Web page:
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In a half-sleep, he dreams of better worlds,
And dreaming hears thee still, O singing-lark,
That singest like an angel in the clouds!






But now the gentle dewfall sends abroad
The fruit-like perfume of the golden furze:
The light has left the summit of the hill,
Though still a sunny gleam lies beautiful,
Aslant the ivied beacon. Now farewell,
Farewell, awhile, O soft and silent spot!
On the green sheep-track, up the heathy hill,
Homeward I wind my way; and lo! recalled
From bodings that have wellnigh wearied me
I find myself upon the brow, and pause,
Startled! And after lonely sojourning
In such a quiet and surrounded nook,
This burst of prospect, here the shadowy main
Dim tinted, there the mighty majesty
Of that huge amphitheatre of rich
And elmy fields, seems like society,-
Conversing with the mind, and giving it
A livelier impulse and a dance of thought!
And now, beloved Stowey! I behold

Thy church-tower, and, methinks, the four huge elms
Clustering, which mark the mansion of my friend;
And close behind them, hidden from my view,
Is my own lowly cottage, where my babe
And my babe's mother dwell in peace! With light
And quickened footsteps thitherward I tend,
Remembering thee, O green and silent dell!
And grateful that by nature's quietness


And solitary musings all my heart

Is softened, and made worthy to indulge
Love, and the thoughts that yearn for human-kind.
Samuel Taylor Coleridge.



OW soothing is that sound of far-off wheels Under the golden sheen of the harvest-moon! In the shade-checkered road it half reveals

A homeward-wending group, with hearts in tune
To thankful merriment; father and boy,
And maiden with her gleanings on her head;
And the last wagon's rumble heard with joy
In the kitchen with the ending-supper spread.
But while I listening stand, the sound hath ceased;
And hark, from many voices lustily

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The harvest-home, the prelude to the feast,

In measured bursts is pealing loud and high;

Soon all is still again beneath the bright
Full moon, that guides me home this autumn night.

Henry Alford.

Netley Abbey.


FALLEN pile! I ask not what has been thy fate;

But when the winds slow wafted from the main,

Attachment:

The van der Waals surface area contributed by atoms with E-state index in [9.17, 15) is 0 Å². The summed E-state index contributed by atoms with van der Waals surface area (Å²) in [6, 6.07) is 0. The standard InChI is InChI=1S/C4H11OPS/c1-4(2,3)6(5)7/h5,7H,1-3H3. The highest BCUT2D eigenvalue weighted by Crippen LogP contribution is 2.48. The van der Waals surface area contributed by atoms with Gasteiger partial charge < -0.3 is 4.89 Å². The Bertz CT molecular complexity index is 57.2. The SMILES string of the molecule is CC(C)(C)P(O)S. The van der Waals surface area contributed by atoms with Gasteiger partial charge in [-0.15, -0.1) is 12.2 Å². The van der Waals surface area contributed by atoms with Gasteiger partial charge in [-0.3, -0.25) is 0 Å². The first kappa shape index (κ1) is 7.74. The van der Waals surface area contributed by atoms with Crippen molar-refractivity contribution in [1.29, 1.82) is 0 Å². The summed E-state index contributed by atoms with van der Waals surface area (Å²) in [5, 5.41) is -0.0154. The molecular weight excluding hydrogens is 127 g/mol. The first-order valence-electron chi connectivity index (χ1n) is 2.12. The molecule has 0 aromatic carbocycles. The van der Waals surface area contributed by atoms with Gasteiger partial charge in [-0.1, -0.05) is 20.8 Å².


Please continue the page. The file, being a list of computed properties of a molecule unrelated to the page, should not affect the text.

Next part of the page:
Through each rent arch, like spirits that complain,
Come hollow to my ear, I meditate
On this world's passing pageant, and the lot
Of those who once majestic in their prime
Stood smiling at decay, till, bowed by time
Or injury, their early boast forgot,

They may have fallen like thee! Pale and forlorn,
Their brow, besprent with thin hairs, white as snow,
They lift, still unsubdued, as they would scorn
This short-lived scene of vanity and woe;
Whilst on their sad looks smilingly they bear
The trace of creeping age, and the pale hue of care!
William Lisle Bowles.




Netley Abbey,

on the neighboring isle,

The woods of Binstead shade as fair a pile, Where sloping meadows fringe the shores with green, A river of the ocean rolls between,

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Whose murmurs, borne on sunny winds, disport
Through oriel windows and a cloistered court;
O'er hills so fair, o'er terraces so sweet,
The sea comes twice each day to kiss their feet;

Where sounding caverns mine the garden bowers,
Where groves intone, where many an ilex towers,
And many a fragrant breath exhales from fruits and

And lowing herds and feathered warblers there
Make mystic concords with repose and prayer;
Mixed with the hum of apiaries near,

The mill's far cataract, and the sea-boy's cheer,
Whose oars beat time to litanies at noon,
Or hymns at complin by the rising moon;
Where, after chimes, each chapel echoes round
Like one aerial instrument of sound,
Some vast harmonious fabric of the Lord's.

Nicholas Thirning Moile.




HOU art noble yet, for thy ruins recall
The remembrance of vanished glory;

And Time, which has levelled the ancient hall,
Still spares thee to tell of its story.

O'er thy crumbling arch the sculptured shield,
In spite of spoil's bereavement,

Is left as a relic, on which are revealed

The insignia of a bold achievement.

When first they were graven, to honor's eye
Their emblazonment shone forth brightly;
But now the rustic passes them by,

And thinks of their legend lightly.

It boots but little. To rise, and fall,
And leave but a wreck to outlive them,
Is, as it should be, the lot of all

Who trust in what pride can give them.

There are thoughts more touching than those which rise
From pride's departed splendor;

And thine is connected with countless ties,
Which waken ideas more tender.

The heart, with its griefs, joys, hopes, and fears,
Changes little in passions and powers;
And theirs, who sojourned here in distant years,
Cherished feelings the same as ours!

For they lived, and they loved like us; and this
Was their home, in pain and pleasure;

And the best of them hoarded here their bliss,
As the miser his hidden treasure.

And now, when the trappings of glory fade,
And its sunniest heights are shrouded,

The beams of affection, that brightened its shade,
Are to Memory's eye unclouded.

To the heart, to the heart, we must turn at last,
For all that endures the longest;

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